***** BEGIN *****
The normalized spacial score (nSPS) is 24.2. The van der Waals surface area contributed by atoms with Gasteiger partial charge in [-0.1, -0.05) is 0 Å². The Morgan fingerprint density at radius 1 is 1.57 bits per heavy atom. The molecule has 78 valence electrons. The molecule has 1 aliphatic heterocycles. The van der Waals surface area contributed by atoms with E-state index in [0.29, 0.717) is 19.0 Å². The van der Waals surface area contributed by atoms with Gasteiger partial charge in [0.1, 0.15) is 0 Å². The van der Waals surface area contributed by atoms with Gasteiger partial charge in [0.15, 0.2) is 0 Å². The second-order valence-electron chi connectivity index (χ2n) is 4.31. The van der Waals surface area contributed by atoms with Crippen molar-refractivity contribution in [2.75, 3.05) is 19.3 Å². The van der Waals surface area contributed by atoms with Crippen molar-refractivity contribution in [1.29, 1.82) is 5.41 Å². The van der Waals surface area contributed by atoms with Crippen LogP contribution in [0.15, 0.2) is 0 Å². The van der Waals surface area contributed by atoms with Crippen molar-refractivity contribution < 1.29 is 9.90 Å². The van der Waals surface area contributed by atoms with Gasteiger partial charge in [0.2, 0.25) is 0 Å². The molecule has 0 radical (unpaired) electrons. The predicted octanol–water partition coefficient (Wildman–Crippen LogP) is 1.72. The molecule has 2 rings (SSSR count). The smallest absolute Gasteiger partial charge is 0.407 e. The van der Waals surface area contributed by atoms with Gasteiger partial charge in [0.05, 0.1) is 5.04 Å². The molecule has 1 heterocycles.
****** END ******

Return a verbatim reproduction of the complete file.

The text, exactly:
The normalized spacial score (nSPS) is 24.2. The van der Waals surface area contributed by atoms with Gasteiger partial charge in [-0.1, -0.05) is 0 Å². The Morgan fingerprint density at radius 1 is 1.57 bits per heavy atom. The molecule has 78 valence electrons. The molecule has 1 aliphatic heterocycles. The van der Waals surface area contributed by atoms with E-state index in [0.29, 0.717) is 19.0 Å². The van der Waals surface area contributed by atoms with Gasteiger partial charge in [0.1, 0.15) is 0 Å². The van der Waals surface area contributed by atoms with Gasteiger partial charge in [0.15, 0.2) is 0 Å². The second-order valence-electron chi connectivity index (χ2n) is 4.31. The van der Waals surface area contributed by atoms with Crippen molar-refractivity contribution in [2.75, 3.05) is 19.3 Å². The van der Waals surface area contributed by atoms with Crippen molar-refractivity contribution in [1.29, 1.82) is 5.41 Å². The van der Waals surface area contributed by atoms with Crippen LogP contribution in [0.15, 0.2) is 0 Å². The van der Waals surface area contributed by atoms with Crippen molar-refractivity contribution < 1.29 is 9.90 Å². The van der Waals surface area contributed by atoms with Gasteiger partial charge in [0.2, 0.25) is 0 Å². The molecule has 0 radical (unpaired) electrons. The predicted octanol–water partition coefficient (Wildman–Crippen LogP) is 1.72. The molecule has 2 rings (SSSR count). The smallest absolute Gasteiger partial charge is 0.407 e. The van der Waals surface area contributed by atoms with Gasteiger partial charge in [0.05, 0.1) is 5.04 Å². The molecule has 1 heterocycles.